Here, the Royals are without peer. They have Kelvin Herrera, Wade Davis and Greg Holland -- three robust right-handed power arms with ERAs this year of 1.41, 1.00 and 1.41 respectively, with a combined 258 strikeouts in 204.1 innings.

If you're not ahead of this team after six innings with this bullpen rested, you're sunk -- and with all the days off built into the October schedule, this bullpen is always rested.

There's more to this surge than just the bullpen, of course. They are the best defensive team in the league, if not the game. And they are finding ways to score enough runs to get to the bullpen, including the long ball, something that eluded them most of the season.

Gardenhire's Twins had two seasons with similarly deep and powerful bullpens -- 2004, with Joe Nathan, Juan Rincon, the briefly healthy Grant Balfour and the rookie Jesse Crain; and 2006, with Nathan, Rincon, Crain, Pat Neshek and Dennys Reyes.

But in 2004 Gardenhire didn't trust Crain enough to use him in game situations in the playoffs, and Rincon gave up a crucial homer to Ruben Sierra. And in 2006 the starters and lineup never got the lead to the bullpen.

That hasn't been an issue for the Royals.

Wednesday, October 15, 2014

Starting the roster trimming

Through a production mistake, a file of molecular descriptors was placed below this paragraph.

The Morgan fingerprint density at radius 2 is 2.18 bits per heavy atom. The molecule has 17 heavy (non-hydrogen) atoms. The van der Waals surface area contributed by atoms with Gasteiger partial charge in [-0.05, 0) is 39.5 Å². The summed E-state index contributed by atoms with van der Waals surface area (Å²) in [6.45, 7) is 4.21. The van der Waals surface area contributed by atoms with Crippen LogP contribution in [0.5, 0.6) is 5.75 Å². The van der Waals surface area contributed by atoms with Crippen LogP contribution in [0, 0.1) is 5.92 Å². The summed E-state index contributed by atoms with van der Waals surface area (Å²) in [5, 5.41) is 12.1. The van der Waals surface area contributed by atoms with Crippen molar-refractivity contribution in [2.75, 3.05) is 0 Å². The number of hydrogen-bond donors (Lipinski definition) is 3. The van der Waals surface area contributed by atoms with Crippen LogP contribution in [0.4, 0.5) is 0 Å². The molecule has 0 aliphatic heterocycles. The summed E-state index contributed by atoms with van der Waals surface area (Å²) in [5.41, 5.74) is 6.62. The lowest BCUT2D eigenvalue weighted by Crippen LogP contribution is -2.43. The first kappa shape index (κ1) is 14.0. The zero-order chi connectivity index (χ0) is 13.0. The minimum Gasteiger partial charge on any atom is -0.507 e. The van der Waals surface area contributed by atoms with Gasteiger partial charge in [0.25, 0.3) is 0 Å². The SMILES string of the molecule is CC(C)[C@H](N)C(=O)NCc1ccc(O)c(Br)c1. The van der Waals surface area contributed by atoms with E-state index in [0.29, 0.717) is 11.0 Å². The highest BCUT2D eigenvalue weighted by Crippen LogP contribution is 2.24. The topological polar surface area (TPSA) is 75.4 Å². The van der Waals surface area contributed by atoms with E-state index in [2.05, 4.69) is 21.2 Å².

Yohan Pino made
11 major league starts
for the Twins, fifth
most on the team.
Terry Ryan and the rest of the Twins brain trust are in Fort Myers this week holding the organizational meetings.

Even without a manager, even without a coaching staff, some decisions have to be made.

The first made public was the removal of infielder Doug Bernier and pitcher Yohan Pino from the 40-man roster.

I wouldn't be surprised if the Twins re-signed either or both to minor league deals. Nor would I be surprised if the 34-year-old Bernier wound up with a minor league managing or coaching gig.

The Twins now have 37 players on the 40. Mike Pelfrey is still on the 60-day disabled list, which means he's off the 40; at some point he'll be reinstated to the 40, so it's effectively at 38. 

The Twins will need to clear more space to protect the likes of Miguel Sano, Eddie Rosario and Alex Meyer. Those three are obvious must-protects, and there are other Rule-5 eligible players they probably will want to protect as well, such as Sean Gilmartin, a left-handed starter and former first-round pick. So there are more cuts to come.